penalty should be reserved for only the most serious crimes. "By imposing
a death sentence for all murder convictions the courts are failing to
acknowledge mitigating circumstances, relating either to the offence or
She says: "In order not to deny an individual their basic human rights
Reprieve is resolute that, even if convicted of murder, they must be
allowed the opportunity to try and persuade the court that a death
sentence might be an inappropriate or disproportionate sentence."
But in the case of Jamaica the Privy Council unanimously accepted that the
imposition of a mandatory death penalty was unconstitutional.
In the appeal, Lambert Watson was convicted in the Hanover Circuit Court
of the Supreme Court of stabbing to death his nine-month-old daughter,
Eugenie Georgina Watson, and her mother. Here the judges distinguished the
constitutions of Trinidad and Tobago and Barbados from that of Jamaica.
They said: "In Trinidad and Tobago and Barbados these laws have remained,
in all essentials, unchanged. In Jamaica the law was changed, because the
inhumanity of requiring the death penalty to be imposed on all defendants
convicted of murder was recognised."
In reaching its decision the Privy Council recognised that there was a
very high incidence of murder and the widespread use of firearms in
Caribbean countries. It said: "So long as those conditions prevail, and so
long as a discretionary death sentence is retained, it may well be that
judges in Jamaica will find it necessary, on orthodox sentencing
principles, to impose the death sentence in a proportion of cases which
is, by international standards, unusually high.
The council added: "Prevailing levels of crime and violence cannot affect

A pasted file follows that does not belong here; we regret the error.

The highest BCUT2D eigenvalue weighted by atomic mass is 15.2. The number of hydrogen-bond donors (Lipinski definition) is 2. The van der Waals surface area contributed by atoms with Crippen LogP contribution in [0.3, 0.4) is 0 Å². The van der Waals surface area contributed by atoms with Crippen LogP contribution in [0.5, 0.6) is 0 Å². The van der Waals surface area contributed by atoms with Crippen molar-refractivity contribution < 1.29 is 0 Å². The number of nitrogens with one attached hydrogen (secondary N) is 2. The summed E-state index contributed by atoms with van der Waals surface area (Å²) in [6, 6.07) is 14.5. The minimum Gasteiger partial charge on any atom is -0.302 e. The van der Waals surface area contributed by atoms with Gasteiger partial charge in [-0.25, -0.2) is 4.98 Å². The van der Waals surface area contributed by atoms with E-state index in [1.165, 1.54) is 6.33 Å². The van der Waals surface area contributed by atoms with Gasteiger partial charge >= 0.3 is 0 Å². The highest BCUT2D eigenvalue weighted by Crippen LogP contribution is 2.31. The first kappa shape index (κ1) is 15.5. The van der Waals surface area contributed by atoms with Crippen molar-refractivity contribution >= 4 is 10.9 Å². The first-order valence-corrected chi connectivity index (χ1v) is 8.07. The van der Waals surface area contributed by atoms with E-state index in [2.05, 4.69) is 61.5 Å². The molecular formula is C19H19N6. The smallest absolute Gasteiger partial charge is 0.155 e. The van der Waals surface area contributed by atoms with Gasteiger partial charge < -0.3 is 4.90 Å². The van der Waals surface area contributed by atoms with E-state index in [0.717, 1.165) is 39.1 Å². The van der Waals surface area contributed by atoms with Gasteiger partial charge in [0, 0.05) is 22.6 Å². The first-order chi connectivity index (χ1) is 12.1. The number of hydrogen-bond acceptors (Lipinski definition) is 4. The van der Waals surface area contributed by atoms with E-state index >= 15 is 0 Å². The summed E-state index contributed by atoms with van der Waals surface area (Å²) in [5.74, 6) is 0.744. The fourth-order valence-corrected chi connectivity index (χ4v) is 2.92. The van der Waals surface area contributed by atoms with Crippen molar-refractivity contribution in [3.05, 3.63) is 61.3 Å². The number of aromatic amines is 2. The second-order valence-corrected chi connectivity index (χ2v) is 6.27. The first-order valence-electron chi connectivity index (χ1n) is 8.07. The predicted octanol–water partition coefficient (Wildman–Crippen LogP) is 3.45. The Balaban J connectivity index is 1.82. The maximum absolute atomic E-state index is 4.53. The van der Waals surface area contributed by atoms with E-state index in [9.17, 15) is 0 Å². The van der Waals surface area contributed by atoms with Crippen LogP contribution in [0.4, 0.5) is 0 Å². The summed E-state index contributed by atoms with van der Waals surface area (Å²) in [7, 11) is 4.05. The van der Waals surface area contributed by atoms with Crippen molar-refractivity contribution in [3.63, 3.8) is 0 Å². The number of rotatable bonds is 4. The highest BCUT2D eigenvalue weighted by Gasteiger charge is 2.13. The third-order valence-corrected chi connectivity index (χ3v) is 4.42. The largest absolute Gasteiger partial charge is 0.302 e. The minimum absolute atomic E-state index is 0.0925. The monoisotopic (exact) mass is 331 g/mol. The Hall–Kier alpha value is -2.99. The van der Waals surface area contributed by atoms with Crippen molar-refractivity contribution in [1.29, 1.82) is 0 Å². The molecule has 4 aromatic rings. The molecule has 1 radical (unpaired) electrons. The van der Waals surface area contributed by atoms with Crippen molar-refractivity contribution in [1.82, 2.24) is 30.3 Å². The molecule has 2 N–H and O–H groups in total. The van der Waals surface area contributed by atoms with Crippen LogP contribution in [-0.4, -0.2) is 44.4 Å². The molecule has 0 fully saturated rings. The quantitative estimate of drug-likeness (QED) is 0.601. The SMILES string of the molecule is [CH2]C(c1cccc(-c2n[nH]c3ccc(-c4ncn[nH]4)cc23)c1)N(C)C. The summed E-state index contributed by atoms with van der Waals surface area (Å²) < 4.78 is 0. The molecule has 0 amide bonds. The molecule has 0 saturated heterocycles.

the underlying legal principle at stake, which is that no one, whatever
his crime, should be condemned to death without an opportunity to try and
persuade the sentencing judge that he does not deserve to die."
The rulings will help to steady the Privy Council's relationship with the
governments of the Caribbean but it is unlikely to curb the move towards a
new Caribbean Court of Appeal to replace British judges.
There are about 50 men and women under sentence of death by hanging in
Jamaica. Its government will be dismayed that after the Privy Council
ruling they must now review all these cases. Jamaica is regarded as the
driving force to create a new court that will be free from the "meddling"
of the Privy Council. Some fear that the new court will become a "hanging
court". But the initiative reflects the frustrations of the governments of
Caribbean countries where capital punishment is popular with the voting
public who see it as the most effective means of combating violent crime.
Without an independent final court of appeal sited in London, countries
like Trinidad and Barbados would have executed many more prisoners.
Nevertheless, human rights lawyers say Britain'sassociation with this